Guide to Slovakia
Welcome to Slovakia
Welcome to the website introducing Slovakia, country small in its surface area, but great with its attractions! Come and learn about this lovely country in the heart of Europe. Your age or length of stay does not matter – it is always worth coming to Slovak Republic.
Come and see the greatest treasures of our cultural and natural heritage filed with the UNESCO list. Discover the tops of High Tatras, the unique beauty of underground caverns, diverse nature overflowing with colours in each of the four seasons. Examine the healing powers of thermal springs in Slovak spas, wellness facilities and entertaining water parks.
Set out for a journey to discover new culture, to enjoy sports in winter and summer, to have a great time and on the way gather new knowledge. We invite you for a shopping spree, to taste the great Slovak cuisine and excellent Slovak beer or quality Slovak wines. We also hope that because of our effort you will be longing to visit and see this beautiful country in the middle of Europe again.
Slovak Republic is the official name, but the geographical centre of Europe is mostly known just as Slovakia (or Slovensko in Slovak language). The republic was established on 1st of January 1993 after Czechoslovakia split into two countries – Czech Republic and Slovakia. Since then, the political system in both countries is parliamentary democracy and the first day of the year became a national holiday. Slovak Republic as the smaller country from the two was the one which had to adopt new state symbols.
The former communist country went through deep social changes and huge economic reforms when it had to transform the centrally planned economy to a market-driven economy. The Slovak economic transition is usually said as very successful (sometimes as the most successful of all post-communist countries), eventhough especially in the 90’s it was a very hard process.
Slovak Republic has a high average GDP growth, that is why it is called the Central European Tiger or the Tatra Tiger. The cheaper, well-educated labour force, low tax rates (20% flat rate tax) and stable economy with Euro as its official currency, attracts a lot of foreign investments.
Slovakia is a landlocked country and fully enclosed by 5 neighbours: on the west by the Czech Republic (Prague) and Austria (Vienna), on the north by Poland (Warsaw, Krakow), on the east by Ukraine (Kiev) and by Hungary (Budapest) on the south.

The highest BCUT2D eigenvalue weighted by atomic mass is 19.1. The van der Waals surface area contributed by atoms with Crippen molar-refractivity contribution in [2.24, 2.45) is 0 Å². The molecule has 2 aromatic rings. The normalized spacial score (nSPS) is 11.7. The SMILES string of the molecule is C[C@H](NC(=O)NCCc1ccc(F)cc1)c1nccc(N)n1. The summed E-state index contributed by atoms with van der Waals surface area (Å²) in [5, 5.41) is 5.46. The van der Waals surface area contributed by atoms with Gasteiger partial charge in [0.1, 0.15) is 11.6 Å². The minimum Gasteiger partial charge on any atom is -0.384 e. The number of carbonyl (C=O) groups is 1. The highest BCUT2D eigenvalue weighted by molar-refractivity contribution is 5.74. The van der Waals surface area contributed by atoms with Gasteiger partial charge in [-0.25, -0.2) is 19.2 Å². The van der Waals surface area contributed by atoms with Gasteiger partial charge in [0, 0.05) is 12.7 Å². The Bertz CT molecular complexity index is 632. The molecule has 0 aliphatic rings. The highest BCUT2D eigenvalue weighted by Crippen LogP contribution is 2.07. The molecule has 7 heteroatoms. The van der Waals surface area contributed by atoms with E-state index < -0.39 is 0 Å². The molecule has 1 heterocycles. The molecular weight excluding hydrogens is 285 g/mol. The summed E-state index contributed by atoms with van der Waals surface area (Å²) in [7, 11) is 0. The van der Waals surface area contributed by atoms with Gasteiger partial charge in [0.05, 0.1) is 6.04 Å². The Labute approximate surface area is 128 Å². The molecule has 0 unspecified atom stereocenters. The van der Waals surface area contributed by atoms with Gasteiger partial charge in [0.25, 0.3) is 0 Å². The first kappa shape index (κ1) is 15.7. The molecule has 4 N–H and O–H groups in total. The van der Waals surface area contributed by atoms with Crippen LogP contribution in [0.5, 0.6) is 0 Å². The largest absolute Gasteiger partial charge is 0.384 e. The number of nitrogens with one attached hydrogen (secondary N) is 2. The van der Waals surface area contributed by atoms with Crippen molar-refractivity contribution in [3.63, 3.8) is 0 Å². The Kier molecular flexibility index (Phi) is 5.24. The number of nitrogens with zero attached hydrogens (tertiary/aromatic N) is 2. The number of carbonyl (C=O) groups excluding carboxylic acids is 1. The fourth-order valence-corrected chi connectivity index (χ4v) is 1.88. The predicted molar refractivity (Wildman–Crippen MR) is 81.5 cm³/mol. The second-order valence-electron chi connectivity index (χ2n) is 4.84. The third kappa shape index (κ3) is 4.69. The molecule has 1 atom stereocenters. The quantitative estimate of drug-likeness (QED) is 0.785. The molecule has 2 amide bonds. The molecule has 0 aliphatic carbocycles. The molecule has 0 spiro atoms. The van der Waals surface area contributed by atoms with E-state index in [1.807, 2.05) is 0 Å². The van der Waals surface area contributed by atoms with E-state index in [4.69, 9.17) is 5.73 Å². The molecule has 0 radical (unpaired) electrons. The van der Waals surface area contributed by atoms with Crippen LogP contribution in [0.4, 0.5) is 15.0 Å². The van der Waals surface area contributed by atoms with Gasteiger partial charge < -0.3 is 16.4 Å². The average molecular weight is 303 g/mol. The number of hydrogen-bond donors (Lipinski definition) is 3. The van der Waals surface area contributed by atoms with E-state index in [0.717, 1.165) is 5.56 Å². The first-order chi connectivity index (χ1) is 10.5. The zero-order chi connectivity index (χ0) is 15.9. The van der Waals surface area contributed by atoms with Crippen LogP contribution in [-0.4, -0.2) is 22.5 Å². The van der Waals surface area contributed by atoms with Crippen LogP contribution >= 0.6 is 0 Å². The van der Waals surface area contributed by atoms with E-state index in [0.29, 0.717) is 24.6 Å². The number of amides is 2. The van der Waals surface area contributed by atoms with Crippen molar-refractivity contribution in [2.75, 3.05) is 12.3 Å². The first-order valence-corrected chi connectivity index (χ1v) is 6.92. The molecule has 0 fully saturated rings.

The territory of 49,035 square kilometres is divided into 8 large regions and 79 smaller districts/counties. Each of the 8 so-called Higher-Tier or Upper-Tier Territorial Units (VÚC – Vyššie Územné Celky) are named after the largest city in that region: Bratislava (no. 1 on the map below), Košice (8), Banská Bystrica (6), Žilina (5), Trenčín (3), Trnava (2), Nitra (4), Prešov (7).
Some of Slovakia’s enjoyable towns are small villages that are worth visiting for a day or part of a day, because of one or two outstanding attractions or because of a charming combination of a church, castle and a well-preserved central square. Others are great urban centers, places to stay for several days to savor a wide range of historic and contemporary cultural treats, and to use as a base for exploring nearby villages, spas, caves and national parks.
Slovakia has a population of 5.4 million. Bratislava with 430,000 inhabitants is the largest city and the capital at the same time.
Ethnicity is mainly Slovak (86%). There is a large Hungarian minority (10%) in the South of Slovakia, the second largest ethnic group is Romany (2%, the exact percentage can differ a lot between sources depending on the measurements, because many Romas subscribe themselves to other minorities, mostly Hungarian) and the third group are Czechs (1%). Rusyn, Ukrainian, Russian, German, Polish and others have less than 2% alltogether.
87% of the population are believers and most of them (69% of the population) belong to Roman Catholic church. Other religions have only small shares – Lutherans (6.9%), Greek Catholics (4.1%), Protestant Reformers (2.0%) and Orthodox Church (0.9%).
Despite the modern European economy and society, Slovakia has a significant rural element. About 45% of Slovaks live in villages with fewer than 5000 inhabitants, and 14% in villages with fewer than 1000.